The shoreline is pretty steep with fairly deep water close to the shore, which means kids and weak swimmers need to be supervised at all times. It has a volleyball court and is monitored by lifeguards. Street parking can also be hard to find, particularly on weekends.
Unlike most Laguna beaches, where dogs are restricted by seasonal time limits, animals are permitted here as long as they’re on a leash and their mess is picked up.
Table Rock Beach
Table Rock Beach is a real gem for some, but a no-go area for others. Apart from the usual long stairway to get to the beach, the shoreline is steep generating strong waves, dangerous undertows, and rip currents. Although there is one lifeguard on duty during the summer months, it is still not safe for small children and inexperienced swimmers.
But, if you’re a thrill-seeker, this is the best cliff jumping spot in Laguna Beach. It also has some really impressive rock formations and luxurious houses built into the dramatic cliff faces. This is a great spot to watch the moods of the ocean and meditate. Parking is limited, and there are no restrooms on-site.
1000 Steps Beach
If you’re looking to relax on a stunning beach and give your legs and lungs a real workout at the same time, you need to visit 1000 Steps Beach. The 240 steps (it just feels like 1000) stairway is found close to 9th Street with metered parking off the highway. There is a small restroom and shower on the beach next to the steps.
Nestled in between two rocky outcrops, this beach is ideal for swimmers, bodyboarders, and skimboarders. It can get pretty rough when the swell picks up.
A walk to the south end during low tide, will bring you to an incredible sea cave and exposed rock pools. If you’re a movie fanatic, why not visit or even stay at the John Wayne Beach House situated above this beach?
As I spend a lot of time on the beach, I have my gear packed and ready to throw in the car. Here is an idea of what I take to the beach.
- Easy Set Up Beach Tent – This is essential since most beaches in California do not have shaded areas. >Check out this great tent option here
- Big Portable Umbrella – Sometimes, we prefer to use an umbrella since we want to sit on a chair verse lying on the floor. Plus, I find it easier to adjust/move the umbrella to block the sun. >Buy a beach umbrella
- Walking Shoes – Comfortable walking shoes are a must. My go-to brands are Clarks, Tevas, and Sketchers.
- Flip Flops – Flip flops are a must on any beach trip. I am partial to the Tevas brand. >>Take a look at these beautiful flip flops
- Water Sandals – If you want a more polished look, check out these leather-made salt water sandals.
- Sweatshirt – A sweatshirt is a must to keep me warm during chilly mornings and nights. >Click to see this California appropriate option here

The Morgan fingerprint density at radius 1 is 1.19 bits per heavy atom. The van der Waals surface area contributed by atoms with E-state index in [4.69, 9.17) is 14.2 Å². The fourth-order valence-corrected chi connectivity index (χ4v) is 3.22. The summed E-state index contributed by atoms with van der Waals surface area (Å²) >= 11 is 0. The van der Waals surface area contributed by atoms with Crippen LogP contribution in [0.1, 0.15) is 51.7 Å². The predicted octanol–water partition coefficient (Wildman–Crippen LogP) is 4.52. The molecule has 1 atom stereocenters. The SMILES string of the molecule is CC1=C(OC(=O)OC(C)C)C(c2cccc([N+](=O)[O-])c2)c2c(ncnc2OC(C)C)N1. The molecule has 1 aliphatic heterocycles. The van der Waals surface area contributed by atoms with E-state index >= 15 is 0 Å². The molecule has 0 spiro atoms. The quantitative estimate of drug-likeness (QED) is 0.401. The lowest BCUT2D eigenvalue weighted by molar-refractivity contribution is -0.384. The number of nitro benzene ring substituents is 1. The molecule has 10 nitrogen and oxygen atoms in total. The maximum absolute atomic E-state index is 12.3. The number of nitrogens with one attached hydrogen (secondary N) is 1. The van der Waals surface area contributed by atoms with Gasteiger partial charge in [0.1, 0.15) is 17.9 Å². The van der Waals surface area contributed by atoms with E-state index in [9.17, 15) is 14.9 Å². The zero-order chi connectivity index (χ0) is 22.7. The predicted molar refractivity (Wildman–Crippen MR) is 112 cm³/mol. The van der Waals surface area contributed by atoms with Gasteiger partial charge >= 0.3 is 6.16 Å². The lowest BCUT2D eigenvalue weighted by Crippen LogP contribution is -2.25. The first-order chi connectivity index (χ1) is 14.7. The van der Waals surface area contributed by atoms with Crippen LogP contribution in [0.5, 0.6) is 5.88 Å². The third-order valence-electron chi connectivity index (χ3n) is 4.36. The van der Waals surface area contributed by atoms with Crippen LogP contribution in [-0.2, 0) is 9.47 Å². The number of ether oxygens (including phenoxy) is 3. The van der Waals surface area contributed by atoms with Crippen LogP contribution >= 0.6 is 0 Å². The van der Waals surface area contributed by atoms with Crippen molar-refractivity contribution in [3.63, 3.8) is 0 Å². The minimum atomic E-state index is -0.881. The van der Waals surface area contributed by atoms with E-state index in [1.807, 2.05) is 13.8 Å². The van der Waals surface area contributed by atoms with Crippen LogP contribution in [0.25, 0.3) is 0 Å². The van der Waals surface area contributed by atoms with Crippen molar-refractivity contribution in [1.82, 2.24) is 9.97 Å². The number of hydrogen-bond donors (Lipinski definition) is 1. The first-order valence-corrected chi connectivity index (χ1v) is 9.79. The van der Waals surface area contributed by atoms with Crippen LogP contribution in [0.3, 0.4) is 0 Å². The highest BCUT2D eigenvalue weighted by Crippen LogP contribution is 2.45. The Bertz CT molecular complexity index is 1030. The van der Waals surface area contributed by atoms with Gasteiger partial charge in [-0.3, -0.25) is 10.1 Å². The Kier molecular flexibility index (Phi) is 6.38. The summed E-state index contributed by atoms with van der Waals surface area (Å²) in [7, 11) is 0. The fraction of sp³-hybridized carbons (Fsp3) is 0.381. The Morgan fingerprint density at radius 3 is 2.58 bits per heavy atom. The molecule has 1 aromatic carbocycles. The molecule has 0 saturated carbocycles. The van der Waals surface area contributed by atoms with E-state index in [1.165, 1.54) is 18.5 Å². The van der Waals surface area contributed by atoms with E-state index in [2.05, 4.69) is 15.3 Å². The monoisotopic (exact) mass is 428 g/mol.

- Sun Block – Do not leave the house (or the car) without applying sunblock. I repeat, always wear sunblock when outdoors. >Buy sunblock here
- Lip Balm with Sunscreen – Protect your lips by applying a balm with sunscreen. >Get one of the best lip balms here
- Wide Brim Hat – A wide brim hat is a great way to protect your scalp, face, and neck. The ones manufactured by FURTALK come with an anti-UV function. >Buy this amazing hat here
- Sunglasses – These are another must when it comes to protecting from the sun. A polarized, sporty pair works better outdoors. >Take a look at this wonderful pair
- Towels – This is the accessory I always forget about. WETCAT’s Turkish Towels take minimum space and dry fast. >Buy a Turkish towel here
- Foldable Chairs – Portable chairs allow you to set camp at the beach, park, winery, and even a parking lot. A classic Coleman portable chair is a solid choice. >>Buy portable camping chair
- Beach Blanket – For laying on the sand, a beach blanket is necessary. Good ones are waterproof, sandproof, and light. The blankets manufactured by Wekapo fit several adults and are durable. >Buy this nice beach blanket here
- Soft Cooler Bag – A soft cooler bag with enough capacity is great for having drinks and some food items at hand. I love my CleverMade collapsible cooler bag. >Take a look at my cooler here
- Water Bottle – Do not forget to bring water! Keep yours cold by taking a beautiful Hydro Flask water bottle. >Check out the insane options here
- THERMOS Tumblers – I have been a fan of the THERMOS brand since I received a tumbler as a gift. The tumblers keep drinks hot for hours. >>Buy THERMOS insulated tumblers here
- Dry Bag – Keep your valuables (and electronics) protected by bringing a dry bag. >These dry bag is awesome
- Beach Bag or Large Tote – Carry all your gear on an amazing beach bag. Get one with tons of pockets (I love pockets). >>>Check out my beach bag top pick
- Camera – I have never gotten used to taking pictures exclusively with my phone. I prefer to use the Sony Alpha a6000. It is compact and takes gorgeous pictures. >Buy Sony Camera here
- Tripod – A compact tripod to take your photos and videos to a different level. >>Check out this popular option here
- Portable Power Bank – It is a pain to keep phones charged on beach trips. Having a power bank is a lifesaver. The Anker portable charger can charge a phone 5 times. >Buy this incredible power bank here